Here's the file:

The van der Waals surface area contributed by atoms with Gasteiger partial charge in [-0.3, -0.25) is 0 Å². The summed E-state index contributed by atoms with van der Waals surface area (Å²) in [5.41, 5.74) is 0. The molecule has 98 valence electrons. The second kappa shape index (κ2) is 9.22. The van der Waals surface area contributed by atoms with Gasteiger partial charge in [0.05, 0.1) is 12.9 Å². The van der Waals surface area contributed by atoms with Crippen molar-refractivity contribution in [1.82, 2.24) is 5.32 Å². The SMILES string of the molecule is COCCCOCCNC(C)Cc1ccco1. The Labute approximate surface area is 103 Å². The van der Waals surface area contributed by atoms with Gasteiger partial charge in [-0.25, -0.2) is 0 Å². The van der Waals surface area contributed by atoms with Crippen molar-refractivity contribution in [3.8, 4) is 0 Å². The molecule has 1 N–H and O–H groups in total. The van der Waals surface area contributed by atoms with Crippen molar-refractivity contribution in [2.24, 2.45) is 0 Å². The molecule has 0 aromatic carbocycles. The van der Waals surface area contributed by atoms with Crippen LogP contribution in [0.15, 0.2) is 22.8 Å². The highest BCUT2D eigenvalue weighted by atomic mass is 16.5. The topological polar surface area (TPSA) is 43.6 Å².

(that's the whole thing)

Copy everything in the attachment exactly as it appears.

The van der Waals surface area contributed by atoms with Gasteiger partial charge in [-0.3, -0.25) is 0 Å². The summed E-state index contributed by atoms with van der Waals surface area (Å²) in [5.41, 5.74) is 0. The molecule has 98 valence electrons. The second kappa shape index (κ2) is 9.22. The van der Waals surface area contributed by atoms with Gasteiger partial charge in [0.05, 0.1) is 12.9 Å². The van der Waals surface area contributed by atoms with Crippen molar-refractivity contribution in [1.82, 2.24) is 5.32 Å². The SMILES string of the molecule is COCCCOCCNC(C)Cc1ccco1. The Labute approximate surface area is 103 Å². The van der Waals surface area contributed by atoms with Gasteiger partial charge in [-0.25, -0.2) is 0 Å². The van der Waals surface area contributed by atoms with Crippen molar-refractivity contribution in [3.8, 4) is 0 Å². The molecule has 1 N–H and O–H groups in total. The van der Waals surface area contributed by atoms with Crippen molar-refractivity contribution in [2.24, 2.45) is 0 Å². The molecule has 0 aromatic carbocycles. The van der Waals surface area contributed by atoms with Crippen LogP contribution in [0.15, 0.2) is 22.8 Å². The highest BCUT2D eigenvalue weighted by atomic mass is 16.5. The topological polar surface area (TPSA) is 43.6 Å².